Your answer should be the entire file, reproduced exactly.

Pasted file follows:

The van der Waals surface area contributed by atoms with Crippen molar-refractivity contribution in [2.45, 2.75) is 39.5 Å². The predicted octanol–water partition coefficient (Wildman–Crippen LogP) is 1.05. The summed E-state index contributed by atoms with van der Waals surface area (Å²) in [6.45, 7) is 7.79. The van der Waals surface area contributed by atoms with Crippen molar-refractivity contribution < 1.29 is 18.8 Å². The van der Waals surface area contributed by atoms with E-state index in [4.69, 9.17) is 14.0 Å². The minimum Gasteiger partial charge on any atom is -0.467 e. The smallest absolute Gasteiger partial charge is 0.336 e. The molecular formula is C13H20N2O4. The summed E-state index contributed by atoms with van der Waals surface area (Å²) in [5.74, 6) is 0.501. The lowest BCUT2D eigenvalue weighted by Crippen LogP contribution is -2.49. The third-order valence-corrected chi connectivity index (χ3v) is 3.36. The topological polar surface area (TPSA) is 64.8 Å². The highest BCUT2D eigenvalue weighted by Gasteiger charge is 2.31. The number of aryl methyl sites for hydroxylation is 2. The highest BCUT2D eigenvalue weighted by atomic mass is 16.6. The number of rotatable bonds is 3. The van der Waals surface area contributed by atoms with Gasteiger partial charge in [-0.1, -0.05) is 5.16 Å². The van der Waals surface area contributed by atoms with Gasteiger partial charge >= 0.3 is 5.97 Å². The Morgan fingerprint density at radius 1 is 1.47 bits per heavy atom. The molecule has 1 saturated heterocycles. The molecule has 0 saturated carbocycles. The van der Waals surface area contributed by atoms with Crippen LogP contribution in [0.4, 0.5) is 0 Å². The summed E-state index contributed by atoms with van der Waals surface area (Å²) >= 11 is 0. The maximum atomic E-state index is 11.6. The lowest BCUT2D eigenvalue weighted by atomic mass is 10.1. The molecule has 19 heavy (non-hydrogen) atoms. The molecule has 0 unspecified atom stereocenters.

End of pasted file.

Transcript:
The van der Waals surface area contributed by atoms with Crippen molar-refractivity contribution in [2.45, 2.75) is 39.5 Å². The predicted octanol–water partition coefficient (Wildman–Crippen LogP) is 1.05. The summed E-state index contributed by atoms with van der Waals surface area (Å²) in [6.45, 7) is 7.79. The van der Waals surface area contributed by atoms with Crippen molar-refractivity contribution < 1.29 is 18.8 Å². The van der Waals surface area contributed by atoms with E-state index in [4.69, 9.17) is 14.0 Å². The minimum Gasteiger partial charge on any atom is -0.467 e. The smallest absolute Gasteiger partial charge is 0.336 e. The molecular formula is C13H20N2O4. The summed E-state index contributed by atoms with van der Waals surface area (Å²) in [5.74, 6) is 0.501. The lowest BCUT2D eigenvalue weighted by Crippen LogP contribution is -2.49. The third-order valence-corrected chi connectivity index (χ3v) is 3.36. The topological polar surface area (TPSA) is 64.8 Å². The highest BCUT2D eigenvalue weighted by Gasteiger charge is 2.31. The number of aryl methyl sites for hydroxylation is 2. The highest BCUT2D eigenvalue weighted by atomic mass is 16.6. The number of rotatable bonds is 3. The van der Waals surface area contributed by atoms with Gasteiger partial charge in [-0.1, -0.05) is 5.16 Å². The van der Waals surface area contributed by atoms with Gasteiger partial charge >= 0.3 is 5.97 Å². The Morgan fingerprint density at radius 1 is 1.47 bits per heavy atom. The molecule has 1 saturated heterocycles. The molecule has 0 saturated carbocycles. The van der Waals surface area contributed by atoms with Crippen LogP contribution in [0.4, 0.5) is 0 Å². The summed E-state index contributed by atoms with van der Waals surface area (Å²) >= 11 is 0. The maximum atomic E-state index is 11.6. The lowest BCUT2D eigenvalue weighted by atomic mass is 10.1. The molecule has 19 heavy (non-hydrogen) atoms. The molecule has 0 unspecified atom stereocenters.